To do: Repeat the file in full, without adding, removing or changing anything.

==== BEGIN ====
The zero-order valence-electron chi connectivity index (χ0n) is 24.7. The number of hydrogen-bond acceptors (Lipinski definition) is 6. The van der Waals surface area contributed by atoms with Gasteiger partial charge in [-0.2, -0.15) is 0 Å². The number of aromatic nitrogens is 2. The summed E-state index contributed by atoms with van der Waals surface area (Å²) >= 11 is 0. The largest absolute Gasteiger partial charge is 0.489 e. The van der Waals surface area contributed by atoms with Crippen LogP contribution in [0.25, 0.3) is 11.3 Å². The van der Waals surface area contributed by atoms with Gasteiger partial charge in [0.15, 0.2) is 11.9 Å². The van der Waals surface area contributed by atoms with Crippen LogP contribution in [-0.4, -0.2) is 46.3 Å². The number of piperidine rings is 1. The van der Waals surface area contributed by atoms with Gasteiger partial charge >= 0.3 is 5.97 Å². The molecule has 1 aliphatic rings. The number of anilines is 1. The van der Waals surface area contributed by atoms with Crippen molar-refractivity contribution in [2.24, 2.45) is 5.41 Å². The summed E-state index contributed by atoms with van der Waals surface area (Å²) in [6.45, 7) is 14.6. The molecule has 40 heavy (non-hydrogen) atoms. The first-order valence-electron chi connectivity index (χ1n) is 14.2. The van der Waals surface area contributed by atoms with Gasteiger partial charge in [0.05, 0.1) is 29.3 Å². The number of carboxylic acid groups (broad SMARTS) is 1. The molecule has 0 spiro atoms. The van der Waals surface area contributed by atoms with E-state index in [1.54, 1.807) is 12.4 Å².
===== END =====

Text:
The zero-order valence-electron chi connectivity index (χ0n) is 24.7. The number of hydrogen-bond acceptors (Lipinski definition) is 6. The van der Waals surface area contributed by atoms with Gasteiger partial charge in [-0.2, -0.15) is 0 Å². The number of aromatic nitrogens is 2. The summed E-state index contributed by atoms with van der Waals surface area (Å²) >= 11 is 0. The largest absolute Gasteiger partial charge is 0.489 e. The van der Waals surface area contributed by atoms with Crippen LogP contribution in [0.25, 0.3) is 11.3 Å². The van der Waals surface area contributed by atoms with Gasteiger partial charge in [0.15, 0.2) is 11.9 Å². The van der Waals surface area contributed by atoms with Crippen LogP contribution in [-0.4, -0.2) is 46.3 Å². The number of piperidine rings is 1. The van der Waals surface area contributed by atoms with Gasteiger partial charge >= 0.3 is 5.97 Å². The molecule has 1 aliphatic rings. The number of anilines is 1. The van der Waals surface area contributed by atoms with Crippen molar-refractivity contribution in [2.24, 2.45) is 5.41 Å². The summed E-state index contributed by atoms with van der Waals surface area (Å²) in [6.45, 7) is 14.6. The molecule has 40 heavy (non-hydrogen) atoms. The first-order valence-electron chi connectivity index (χ1n) is 14.2. The van der Waals surface area contributed by atoms with Gasteiger partial charge in [0.05, 0.1) is 29.3 Å². The number of carboxylic acid groups (broad SMARTS) is 1. The molecule has 0 spiro atoms. The van der Waals surface area contributed by atoms with E-state index in [1.54, 1.807) is 12.4 Å².